Learn More about Arizona Weather
When many people think of Arizona they think of cowboys, and sand dunes, and heat, and cacti. It may come as a surprise that Arizona actually has quite a varied topography, which includes low desert (Phoenix, Yuma), mid desert (Tucson, Wickenburg), high desert (Prescott, Payson, Bisbee, Sedona), plateau highlands (Williams, Page, Holbrook), and cold mountainous regions (Flagstaff, Greer). Arizona is home to this country's largest Ponderosa Pine Forest. The highest elevation point in the State of Arizona is Humphreys Peak, northwest of Flagstaff, at 12,633 feet above sea level. A popular ski area is in that part of the state. The lowest elevation in Arizona is is the Colorado River in the Grand Canyon, at 70 feet above sea level.
Here are some additional interesting weather facts about Arizona!
A forecast of "Partly Cloudy" or "Partly Sunny", is made when between 3/10 and 6/10 of the sky is to be covered with clouds.
The difference between these terms is based on the forecast period itself—during the day, either term could be used. However, for the nighttime forecast periods, a forecast of "partly cloudy" would be the only appropriate term, as there is no sunshine at night!
Terms such as "slight chance" of rain (10-20%), "chance" of rain (30-50%) or rain "likely" (60-70%) are used when there is uncertainty of receiving measurable precipitation anywhere in the forecast area (such as the Greater Phoenix Area). For instance, if there is only a 30–50 percent chance that rain will fall anywhere in the Phoenix Metro area, then the forecast will call for a "chance" of rain.
"Measurable rain" refers to a rainfall total of 0.01 inches or greater. When you hear the terms "isolated" showers or "few" showers (10-20%), "scattered" showers (30-50%), or "numerous" showers (60-70%), in the forecast, this refers to the percent of the forecast area covered by measurable rain. For instance, "scattered showers" means that the forecast area WILL receive rain, and approximately 30–50 percent of the area will experience showers.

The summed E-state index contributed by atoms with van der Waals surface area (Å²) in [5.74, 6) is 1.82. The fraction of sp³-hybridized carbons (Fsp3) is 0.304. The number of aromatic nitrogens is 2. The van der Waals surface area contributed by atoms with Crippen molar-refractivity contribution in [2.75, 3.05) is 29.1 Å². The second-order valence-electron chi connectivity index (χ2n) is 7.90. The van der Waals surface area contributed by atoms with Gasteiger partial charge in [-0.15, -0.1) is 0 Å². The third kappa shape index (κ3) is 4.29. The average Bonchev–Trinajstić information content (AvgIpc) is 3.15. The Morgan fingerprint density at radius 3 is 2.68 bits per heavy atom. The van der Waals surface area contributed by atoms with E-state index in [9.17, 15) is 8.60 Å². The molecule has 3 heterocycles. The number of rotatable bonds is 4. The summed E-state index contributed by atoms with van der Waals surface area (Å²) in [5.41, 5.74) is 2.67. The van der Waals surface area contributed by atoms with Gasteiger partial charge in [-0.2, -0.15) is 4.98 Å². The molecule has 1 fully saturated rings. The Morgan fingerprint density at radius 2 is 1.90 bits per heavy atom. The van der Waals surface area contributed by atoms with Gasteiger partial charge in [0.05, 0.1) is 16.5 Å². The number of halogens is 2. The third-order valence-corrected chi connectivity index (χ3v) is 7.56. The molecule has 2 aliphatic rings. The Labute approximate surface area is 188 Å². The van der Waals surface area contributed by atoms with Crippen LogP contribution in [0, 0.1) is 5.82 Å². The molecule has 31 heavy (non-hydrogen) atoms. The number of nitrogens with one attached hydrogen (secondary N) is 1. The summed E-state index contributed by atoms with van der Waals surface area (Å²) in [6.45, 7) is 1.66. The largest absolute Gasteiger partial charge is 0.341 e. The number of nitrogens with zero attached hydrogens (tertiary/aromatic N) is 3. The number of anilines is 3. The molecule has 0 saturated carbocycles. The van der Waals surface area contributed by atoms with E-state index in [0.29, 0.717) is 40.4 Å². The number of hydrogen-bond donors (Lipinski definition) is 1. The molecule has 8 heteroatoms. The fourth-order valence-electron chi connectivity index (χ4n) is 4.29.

Most of the severe weather is seen in Arizona, especially in the Phoenix Metro area, is caused by microbursts—not tornadoes. A "microburst" is a small area of rapidly descending air beneath a thunderstorm. When the descending air hits the ground, it quickly spreads out in all directions, causing very strong, straight-line winds. These winds are commonly as strong as 40–60 mph but can exceed 100 mph at times. Microbursts occur over a rather small space-scale, typically the area affected is less than 2.5 miles in diameter.
Although Phoenix residents may feel that their city MUST be the hottest place around at times, top honors go to Lake Havasu City, where the mercury climbed to 128 degrees on June 29, 1994. This bests the Phoenix mark of 122 degrees, set on June 26, 1990.
Hawley Lake recorded Arizona's coldest temperature of 40 below zero on January 7, 1971. The coldest temperature recorded in Phoenix was 16 degrees, set on January 7, 1913. Phoenix Sky Harbor Airport, where the official temperature for Phoenix is recorded, rarely gets below freezing (32 degrees F).
Typically, the heaviest rain falls during the summer thunderstorm season, or Monsoon, in our state. The rain can accumulate very quickly, resulting in flooded streets or washes, and can even cause deaths via flash flooding. In Phoenix, the greatest rainfall in a 24 hour period was 4.98 inches on July 1-2, 1911. This total is quite a bit less than the Arizona record of 11.4 inches, which fell on Workman Creek (near Globe) on September 4-5, 1970.
Credit: "©2002 by Judy Hedding (http://phoenix.about.com). Used with permission of About, Inc. which can be found on the Web at www.about.com. All rights reserved."